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Enjoy travel to the havelis of Jaisalmer, Rajasthan. Visit Nathmalji ki haveli, Patwon ki haveli and Salim Singh ki haveli and unlock fascinating facts about Jaisalmer's historical past. Get mesmerized by the Rajasthan royal architecture that illustrate the grandeur and elegance of Jaisalmer havelis.

Jaisalmer Attractions
India - Rajasthan - Jaisalmer - Jaisalmer Havelis

Jaisalmer Havelis


¤ Salim Singh ki Haveli

Salim Singh ki Haveli: The haveli or mansion was initially occupied by the influential Mehta family of Jaisalmer. It was built around 1815, possibly on the remains of an earlier building of the late 17th century. The building was commissioned by the then Prime Minister of Jaisalmer, Salim Singh, a man with a reputation for Machiavellian cunning. His father Diwan Swaroop Singh, also Prime Minister of Jaisalmer in his time, was murdered as a result of a palace intrigue when the young Salim was a mere dozen years old. Salim took it upon himself to avenge his father’s death. As soon as he came of age, Salim eliminated all of Jaisalmer’s courtiers, princes and hangers-on with such dexterity that he was appointed premier by Maharawal Mool Raj.

Salim Singh ki Haveli in Jaisalmer, IndiaSalim built his eight storeyed pleasure palace and lived in it with his seven wives and two concubines. It is a magnificent monument with every structure carved with elaborate detailing. He demanded the best and got it; anything that did not please him was summarily rejected. The mansion boasts of 38 balconies, each with a different design. As you enter you are confronted by an imposing stone elephant, while the upper storeys of the building jut out proudly like a ship’s prow, which is why the haveli is also called the Jahazmahal or Ship’s Palace. The monument as a whole has the appearance of a great ocean liner, with a narrow base which widens at the top. It has a beautifully arched roof, topped with blue cupolas, and brackets in the form of peacocks.

As Salim Singh’s power grew so did his ambition, and he reckoned it was time he usurped the power of the maharwals themselves. He came up with a scheme to knock off the top two floors of the haveli and build a gateway from his house right upto the maharawal’s palace, but this proposal was nipped in the bud by the monarch himself. This incident marked an about-turn in his political fortunes for soon he was killed in one of the numerous court conspiracies he himself had encouraged for long. The Salim Singh saga was a classic illustration of the old maxim that ultimately ‘the schemer always falls into the pit which he digs for another’.


¤ Nathmal's Haveli

The haveli (mansion) was built circa 1885 for Diwan Mohata Nathmal, then Prime Minister of Jaisalmer. Designed by two Muslim brothers Hathi and Lulu, the haveli was ordered for Nathmal by the then maharawal Beri Sal. The sibling-architects worked in an unusual manner; each carved out one-half of the building developed according to the same plan. However, when the building was completed, the two sides turned out to be very dissimilar to each other though the haveli remains unsurpassed in Jaisalmer in terms of the quality of the work. Like the Salim Singh’s haveli (mentioned above), the entrance to Nathmal’s haveli is zealously guarded by stone elephants; and the entire façade is embellished with a slew of detailing – horses, elephants, soldiers, flowers and birds. There are also carvings of trains and bicycles, gadgets of the then new age which the artisans themselves had never seen but carved out of hearsay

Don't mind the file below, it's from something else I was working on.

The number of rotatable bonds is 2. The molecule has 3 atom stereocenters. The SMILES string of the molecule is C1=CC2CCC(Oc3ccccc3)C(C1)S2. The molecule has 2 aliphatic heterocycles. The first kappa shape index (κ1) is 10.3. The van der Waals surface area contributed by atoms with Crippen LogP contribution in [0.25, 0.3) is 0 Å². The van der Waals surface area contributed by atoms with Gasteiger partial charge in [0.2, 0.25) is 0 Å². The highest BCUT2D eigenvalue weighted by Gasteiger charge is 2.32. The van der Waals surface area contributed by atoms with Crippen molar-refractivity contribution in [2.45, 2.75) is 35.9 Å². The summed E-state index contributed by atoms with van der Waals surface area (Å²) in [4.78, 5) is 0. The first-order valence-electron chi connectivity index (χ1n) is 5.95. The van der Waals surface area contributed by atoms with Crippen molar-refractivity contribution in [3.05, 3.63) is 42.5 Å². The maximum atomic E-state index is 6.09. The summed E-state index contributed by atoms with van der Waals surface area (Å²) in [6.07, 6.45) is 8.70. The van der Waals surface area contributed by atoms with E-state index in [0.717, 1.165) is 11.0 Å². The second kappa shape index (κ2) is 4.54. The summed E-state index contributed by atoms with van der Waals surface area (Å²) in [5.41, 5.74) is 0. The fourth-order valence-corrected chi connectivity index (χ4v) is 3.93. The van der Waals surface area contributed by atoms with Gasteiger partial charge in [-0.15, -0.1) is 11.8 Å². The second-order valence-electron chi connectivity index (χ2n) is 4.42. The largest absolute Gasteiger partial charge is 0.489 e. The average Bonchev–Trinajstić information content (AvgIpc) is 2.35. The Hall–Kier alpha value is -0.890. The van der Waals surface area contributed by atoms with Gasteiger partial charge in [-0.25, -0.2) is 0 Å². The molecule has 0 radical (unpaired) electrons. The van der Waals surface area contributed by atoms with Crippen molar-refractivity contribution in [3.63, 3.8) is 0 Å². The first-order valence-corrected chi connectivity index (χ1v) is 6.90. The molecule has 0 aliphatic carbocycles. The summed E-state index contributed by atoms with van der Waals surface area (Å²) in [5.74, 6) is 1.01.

¤ The imposing Interiors of Haveli

Another extraordinary part about its construction is that the main chamber is carved out of rock and the entire frontage of the first floor is carved out of one solitary boulder. The interiors of the havelis are decorated by beautiful miniatures. The workmanship of Jaisalmer’s havelis is an amalgam of both Rajput architecture as well as Islamic art that was imported via the traders’ caravan through the desert

Jaisalmer Haveli in Rajasthan, India
¤ Patwon-ki-Haveli

The five Patwa havelis were the first ones to crop up in Jaisalmer and are known locally as the Patwon-ki-haveli. The first was constructed circa 1805 by a merchant called Guman Chand Patwa and is the biggest and the most ostentatious. Patwa was a man of considerable means, and for his five sons he built the elaborate five-storeyed complex which reportedly took 50 years to finish. All five houses were constructed in the first 60 years of the 19th century. The havelis are also known as the ‘mansion of brocade merchants’ as the family ostensibly dealt in threads of gold and silver used in embroidering dresses. However, they reportedly made their fortune elsewhere; through opium trade and by moneylending.


¤ The Decor of Patwa Haveli

The unsung heroes as far as the Patwa mansions are concerned are the unnamed stone carvers who wielded the chisel with as much skill as a surgeon handles a scalpel. Every square inch of space has been carved exquisitely, with jali (latticed) friezes providing ventilation to the interiors as well as offering privacy to the women to look out without exposing themselves to Peeping Toms. The havelis are built in yellow sandstone with a different design on every window and arch. As you enter the haveli through its magnificent arched gateway, you come across its delicately carved yellow-brown frontage with as many as 60 balconies overlooking it. Another prominent haveli of Jaisalmer is the Nokhatmal haveli, which unlike the other mansions is a fairly recent addition to the city having been constructed only a few years ago.



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